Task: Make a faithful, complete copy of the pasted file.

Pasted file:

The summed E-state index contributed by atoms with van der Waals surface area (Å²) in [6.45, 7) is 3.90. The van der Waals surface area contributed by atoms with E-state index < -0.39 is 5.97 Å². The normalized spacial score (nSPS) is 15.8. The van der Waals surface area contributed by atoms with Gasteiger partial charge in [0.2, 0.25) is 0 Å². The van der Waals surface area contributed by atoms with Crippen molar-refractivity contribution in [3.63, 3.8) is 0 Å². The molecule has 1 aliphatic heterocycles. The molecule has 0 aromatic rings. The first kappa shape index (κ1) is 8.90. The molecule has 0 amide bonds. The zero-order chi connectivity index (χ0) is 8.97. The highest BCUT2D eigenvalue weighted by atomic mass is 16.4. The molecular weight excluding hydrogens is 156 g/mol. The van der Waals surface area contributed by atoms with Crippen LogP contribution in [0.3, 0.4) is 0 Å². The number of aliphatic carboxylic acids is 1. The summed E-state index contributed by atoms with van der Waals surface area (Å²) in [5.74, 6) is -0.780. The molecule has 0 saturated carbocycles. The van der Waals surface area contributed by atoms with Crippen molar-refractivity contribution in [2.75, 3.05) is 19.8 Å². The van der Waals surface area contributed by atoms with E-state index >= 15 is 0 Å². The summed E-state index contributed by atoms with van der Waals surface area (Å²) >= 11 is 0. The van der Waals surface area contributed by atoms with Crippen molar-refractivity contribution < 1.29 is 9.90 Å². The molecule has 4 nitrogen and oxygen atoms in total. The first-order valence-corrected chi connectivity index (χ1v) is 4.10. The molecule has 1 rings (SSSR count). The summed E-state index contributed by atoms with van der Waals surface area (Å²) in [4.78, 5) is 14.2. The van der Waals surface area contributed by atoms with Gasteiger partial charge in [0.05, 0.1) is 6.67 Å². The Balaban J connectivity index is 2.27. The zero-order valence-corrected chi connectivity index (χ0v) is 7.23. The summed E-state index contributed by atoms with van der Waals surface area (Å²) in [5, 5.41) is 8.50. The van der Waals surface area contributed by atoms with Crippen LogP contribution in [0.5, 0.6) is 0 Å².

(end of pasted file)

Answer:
The summed E-state index contributed by atoms with van der Waals surface area (Å²) in [6.45, 7) is 3.90. The van der Waals surface area contributed by atoms with E-state index < -0.39 is 5.97 Å². The normalized spacial score (nSPS) is 15.8. The van der Waals surface area contributed by atoms with Gasteiger partial charge in [0.2, 0.25) is 0 Å². The van der Waals surface area contributed by atoms with Crippen molar-refractivity contribution in [3.63, 3.8) is 0 Å². The molecule has 1 aliphatic heterocycles. The molecule has 0 aromatic rings. The first kappa shape index (κ1) is 8.90. The molecule has 0 amide bonds. The zero-order chi connectivity index (χ0) is 8.97. The highest BCUT2D eigenvalue weighted by atomic mass is 16.4. The molecular weight excluding hydrogens is 156 g/mol. The van der Waals surface area contributed by atoms with Crippen LogP contribution in [0.3, 0.4) is 0 Å². The number of aliphatic carboxylic acids is 1. The summed E-state index contributed by atoms with van der Waals surface area (Å²) in [5.74, 6) is -0.780. The molecule has 0 saturated carbocycles. The van der Waals surface area contributed by atoms with Crippen molar-refractivity contribution in [2.75, 3.05) is 19.8 Å². The van der Waals surface area contributed by atoms with E-state index >= 15 is 0 Å². The summed E-state index contributed by atoms with van der Waals surface area (Å²) >= 11 is 0. The van der Waals surface area contributed by atoms with Crippen molar-refractivity contribution < 1.29 is 9.90 Å². The molecule has 4 nitrogen and oxygen atoms in total. The first-order valence-corrected chi connectivity index (χ1v) is 4.10. The molecule has 1 rings (SSSR count). The summed E-state index contributed by atoms with van der Waals surface area (Å²) in [4.78, 5) is 14.2. The van der Waals surface area contributed by atoms with Gasteiger partial charge in [0.05, 0.1) is 6.67 Å². The Balaban J connectivity index is 2.27. The zero-order valence-corrected chi connectivity index (χ0v) is 7.23. The summed E-state index contributed by atoms with van der Waals surface area (Å²) in [5, 5.41) is 8.50. The van der Waals surface area contributed by atoms with Crippen LogP contribution in [0.5, 0.6) is 0 Å².